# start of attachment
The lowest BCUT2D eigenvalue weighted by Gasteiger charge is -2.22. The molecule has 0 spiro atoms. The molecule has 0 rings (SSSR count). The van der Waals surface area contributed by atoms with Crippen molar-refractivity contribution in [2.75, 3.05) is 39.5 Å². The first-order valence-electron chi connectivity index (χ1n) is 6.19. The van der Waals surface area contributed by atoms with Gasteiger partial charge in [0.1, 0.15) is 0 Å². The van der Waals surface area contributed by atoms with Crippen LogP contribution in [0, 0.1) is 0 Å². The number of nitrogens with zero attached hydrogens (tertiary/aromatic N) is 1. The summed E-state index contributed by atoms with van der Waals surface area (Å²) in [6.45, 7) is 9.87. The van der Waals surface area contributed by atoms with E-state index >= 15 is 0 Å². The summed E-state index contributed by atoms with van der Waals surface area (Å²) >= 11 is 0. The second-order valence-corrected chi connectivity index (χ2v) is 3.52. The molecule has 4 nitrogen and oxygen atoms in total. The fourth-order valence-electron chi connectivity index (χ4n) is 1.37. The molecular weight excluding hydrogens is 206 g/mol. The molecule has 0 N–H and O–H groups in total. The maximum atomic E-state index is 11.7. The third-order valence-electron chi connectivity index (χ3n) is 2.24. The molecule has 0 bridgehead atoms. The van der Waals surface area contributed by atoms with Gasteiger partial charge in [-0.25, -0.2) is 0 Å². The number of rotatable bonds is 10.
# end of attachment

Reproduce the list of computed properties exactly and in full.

The lowest BCUT2D eigenvalue weighted by Gasteiger charge is -2.22. The molecule has 0 spiro atoms. The molecule has 0 rings (SSSR count). The van der Waals surface area contributed by atoms with Crippen molar-refractivity contribution in [2.75, 3.05) is 39.5 Å². The first-order valence-electron chi connectivity index (χ1n) is 6.19. The van der Waals surface area contributed by atoms with Gasteiger partial charge in [0.1, 0.15) is 0 Å². The van der Waals surface area contributed by atoms with Crippen LogP contribution in [0, 0.1) is 0 Å². The number of nitrogens with zero attached hydrogens (tertiary/aromatic N) is 1. The summed E-state index contributed by atoms with van der Waals surface area (Å²) in [6.45, 7) is 9.87. The van der Waals surface area contributed by atoms with E-state index >= 15 is 0 Å². The summed E-state index contributed by atoms with van der Waals surface area (Å²) >= 11 is 0. The second-order valence-corrected chi connectivity index (χ2v) is 3.52. The molecule has 4 nitrogen and oxygen atoms in total. The fourth-order valence-electron chi connectivity index (χ4n) is 1.37. The molecular weight excluding hydrogens is 206 g/mol. The molecule has 0 N–H and O–H groups in total. The maximum atomic E-state index is 11.7. The third-order valence-electron chi connectivity index (χ3n) is 2.24. The molecule has 0 bridgehead atoms. The van der Waals surface area contributed by atoms with Gasteiger partial charge in [-0.25, -0.2) is 0 Å². The number of rotatable bonds is 10.